Here is my initial list of banned and challenged books:

The entire Harry Potter series by J. K. Rowling;

To Kill A Mockingbird by Harper Lee;

The Adventures of Huckleberry Finn by Mark Twain;

Beloved by Toni Morrison;

The Satanic Verses by Salman Rushdie;

The Catcher in the Rye by J. D. Salinger;

The Grapes of…

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Post-Meditation Journal Entry # 4 and # 5

5/12/17, 5:00pm-ish, duration unknown

Today’s sit went by fast, but was hard. I want badly to catch the previous experiences, that deep experience. You feel like you’ve touched something. Today, I just didn’t touch anything.

I’m blocked as a writer, so I tried to start a screenplay today. I’ve completed screenplays in the past in between ages 14 and 21. I was bad at it but you couldn’t tell me otherwise back them. I thought that maybe since I completed screenplays in the past, I could finish one now and at least have a piece of work in my hand.

I had an interesting idea. But I couldn’t see the world of the story nor the protagonist. The elements that would compose the word of this story seemed flat and uncertain of itself. It was grey, cold and ashy. I reasoned that it was because I picked the wrong protagonist, so everything else fell apart. Story just might be too boring for me anymore. Not enough time to indulge in another writer’s stories, not sure where my story is going.

5/13/17, 10:00pm-10:20pm

The last thing I saw was Moby Dick. Also, I could see the sea vessel on choppy water.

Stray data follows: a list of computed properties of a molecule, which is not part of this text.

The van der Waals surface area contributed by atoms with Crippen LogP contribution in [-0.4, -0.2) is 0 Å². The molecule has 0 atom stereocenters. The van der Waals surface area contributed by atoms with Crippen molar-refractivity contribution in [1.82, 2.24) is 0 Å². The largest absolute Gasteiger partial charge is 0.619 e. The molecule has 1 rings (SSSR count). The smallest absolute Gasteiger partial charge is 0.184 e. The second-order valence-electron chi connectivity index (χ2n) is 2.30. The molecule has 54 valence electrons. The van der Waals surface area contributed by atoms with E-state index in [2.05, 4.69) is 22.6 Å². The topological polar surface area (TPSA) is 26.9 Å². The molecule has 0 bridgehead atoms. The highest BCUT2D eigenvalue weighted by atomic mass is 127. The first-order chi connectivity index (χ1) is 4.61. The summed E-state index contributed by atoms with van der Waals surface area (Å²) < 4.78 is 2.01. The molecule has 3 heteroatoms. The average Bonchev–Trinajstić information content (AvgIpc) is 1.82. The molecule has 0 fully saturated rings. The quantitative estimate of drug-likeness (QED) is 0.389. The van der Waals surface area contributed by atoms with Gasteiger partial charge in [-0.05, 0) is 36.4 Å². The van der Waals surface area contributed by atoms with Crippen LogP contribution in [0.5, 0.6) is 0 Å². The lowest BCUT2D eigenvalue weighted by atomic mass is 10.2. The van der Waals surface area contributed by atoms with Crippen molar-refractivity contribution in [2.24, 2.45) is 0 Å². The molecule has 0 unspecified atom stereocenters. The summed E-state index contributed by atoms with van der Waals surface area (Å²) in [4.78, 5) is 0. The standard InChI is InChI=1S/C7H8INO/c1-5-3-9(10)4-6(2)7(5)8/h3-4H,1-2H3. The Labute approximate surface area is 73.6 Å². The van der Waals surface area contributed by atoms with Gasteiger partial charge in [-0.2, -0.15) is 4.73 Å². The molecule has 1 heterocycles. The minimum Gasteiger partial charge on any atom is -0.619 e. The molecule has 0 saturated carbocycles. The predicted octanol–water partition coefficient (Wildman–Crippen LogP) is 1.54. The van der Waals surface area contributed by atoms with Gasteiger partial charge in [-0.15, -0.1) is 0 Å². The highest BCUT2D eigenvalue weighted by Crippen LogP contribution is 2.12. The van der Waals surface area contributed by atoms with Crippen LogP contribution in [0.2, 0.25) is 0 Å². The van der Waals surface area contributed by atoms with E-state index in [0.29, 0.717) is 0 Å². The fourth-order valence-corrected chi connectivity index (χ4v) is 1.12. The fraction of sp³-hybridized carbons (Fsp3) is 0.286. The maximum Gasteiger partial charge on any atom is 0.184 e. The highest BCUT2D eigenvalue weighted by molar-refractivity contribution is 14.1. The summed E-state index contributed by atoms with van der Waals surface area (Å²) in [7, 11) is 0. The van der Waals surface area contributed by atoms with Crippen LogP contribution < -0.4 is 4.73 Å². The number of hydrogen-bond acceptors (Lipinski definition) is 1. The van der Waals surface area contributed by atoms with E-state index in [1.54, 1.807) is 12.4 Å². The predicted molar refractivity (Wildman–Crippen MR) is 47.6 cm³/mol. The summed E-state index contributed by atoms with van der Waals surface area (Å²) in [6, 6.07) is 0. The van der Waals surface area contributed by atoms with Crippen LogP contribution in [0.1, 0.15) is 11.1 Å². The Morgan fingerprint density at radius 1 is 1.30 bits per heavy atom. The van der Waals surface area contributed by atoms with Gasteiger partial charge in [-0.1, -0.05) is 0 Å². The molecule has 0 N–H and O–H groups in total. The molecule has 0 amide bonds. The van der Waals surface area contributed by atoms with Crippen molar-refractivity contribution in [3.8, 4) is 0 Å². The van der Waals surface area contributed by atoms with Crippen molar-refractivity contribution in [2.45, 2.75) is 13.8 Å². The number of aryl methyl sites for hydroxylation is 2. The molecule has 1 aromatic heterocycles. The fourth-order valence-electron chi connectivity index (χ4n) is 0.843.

Sometimes meditation is like dreaming. When you wake those thoughts and images slip away. But with meditation they just fade out like a candle and all you have is the smoke.

Post-Meditation Journal Entry #2

5/7/17, 8:20pm – 9:00pm

More messages this time. They’re almost dream-like and too hard to translate. I’m grateful for them. I feel as though I’ve benefited from this sit. I saw betrayal, that’s the word that comes to mind. It usually comes in the form of the image of a woman. So what comes to my conscious mind when I think of betrayal?

Mom’s 1990’s ABC soap operas and Shakespeare’s Julius Caesar.

My interaction with betrayal has been minimal. I don’t set myself up for it. Betrayal requires that you let your guard down and assume loyalty from another. I’ve never felt loyalty, always the loyalty-bearer. I’ve been careful in this life to not act on any oath-breaking impulses with friends and colleagues, it’s not who I am and I don’t want the problems.

So why would betrayal popped up from the subconscious? Is it what the universe wants me to do, to be more vulnerable to those impulses, to take advantage of imbalanced relationships and live a little and stop being so nice?